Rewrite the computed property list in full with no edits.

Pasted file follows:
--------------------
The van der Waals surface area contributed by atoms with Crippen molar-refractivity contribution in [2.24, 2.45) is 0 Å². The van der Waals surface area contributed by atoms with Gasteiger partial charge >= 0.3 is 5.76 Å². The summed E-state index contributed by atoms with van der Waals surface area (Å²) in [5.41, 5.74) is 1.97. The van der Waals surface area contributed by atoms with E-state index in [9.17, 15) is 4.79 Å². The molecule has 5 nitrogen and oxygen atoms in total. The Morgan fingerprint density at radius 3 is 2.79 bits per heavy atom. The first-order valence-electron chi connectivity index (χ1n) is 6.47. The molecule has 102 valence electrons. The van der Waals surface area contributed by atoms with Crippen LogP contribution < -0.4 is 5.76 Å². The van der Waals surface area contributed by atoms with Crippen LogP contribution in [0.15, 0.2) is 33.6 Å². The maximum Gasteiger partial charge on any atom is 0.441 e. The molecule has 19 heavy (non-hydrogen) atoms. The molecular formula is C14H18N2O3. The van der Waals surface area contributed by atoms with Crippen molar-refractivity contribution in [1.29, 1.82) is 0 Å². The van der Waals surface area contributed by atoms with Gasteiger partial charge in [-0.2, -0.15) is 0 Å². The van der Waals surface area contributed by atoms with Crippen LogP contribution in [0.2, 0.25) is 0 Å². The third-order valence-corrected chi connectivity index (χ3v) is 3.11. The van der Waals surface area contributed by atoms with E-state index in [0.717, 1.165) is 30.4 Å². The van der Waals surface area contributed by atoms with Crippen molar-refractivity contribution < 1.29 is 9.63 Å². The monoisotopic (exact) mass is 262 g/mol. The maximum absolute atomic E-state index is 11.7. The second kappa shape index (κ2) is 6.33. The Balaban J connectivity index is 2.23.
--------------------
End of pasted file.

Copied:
The van der Waals surface area contributed by atoms with Crippen molar-refractivity contribution in [2.24, 2.45) is 0 Å². The van der Waals surface area contributed by atoms with Gasteiger partial charge >= 0.3 is 5.76 Å². The summed E-state index contributed by atoms with van der Waals surface area (Å²) in [5.41, 5.74) is 1.97. The van der Waals surface area contributed by atoms with E-state index in [9.17, 15) is 4.79 Å². The molecule has 5 nitrogen and oxygen atoms in total. The Morgan fingerprint density at radius 3 is 2.79 bits per heavy atom. The first-order valence-electron chi connectivity index (χ1n) is 6.47. The molecule has 102 valence electrons. The van der Waals surface area contributed by atoms with Crippen LogP contribution < -0.4 is 5.76 Å². The van der Waals surface area contributed by atoms with Crippen LogP contribution in [0.15, 0.2) is 33.6 Å². The maximum Gasteiger partial charge on any atom is 0.441 e. The molecule has 19 heavy (non-hydrogen) atoms. The molecular formula is C14H18N2O3. The van der Waals surface area contributed by atoms with Crippen molar-refractivity contribution in [1.29, 1.82) is 0 Å². The van der Waals surface area contributed by atoms with Gasteiger partial charge in [-0.2, -0.15) is 0 Å². The van der Waals surface area contributed by atoms with Crippen LogP contribution in [0.2, 0.25) is 0 Å². The third-order valence-corrected chi connectivity index (χ3v) is 3.11. The van der Waals surface area contributed by atoms with E-state index in [0.717, 1.165) is 30.4 Å². The van der Waals surface area contributed by atoms with Crippen molar-refractivity contribution < 1.29 is 9.63 Å². The monoisotopic (exact) mass is 262 g/mol. The maximum absolute atomic E-state index is 11.7. The second kappa shape index (κ2) is 6.33. The Balaban J connectivity index is 2.23.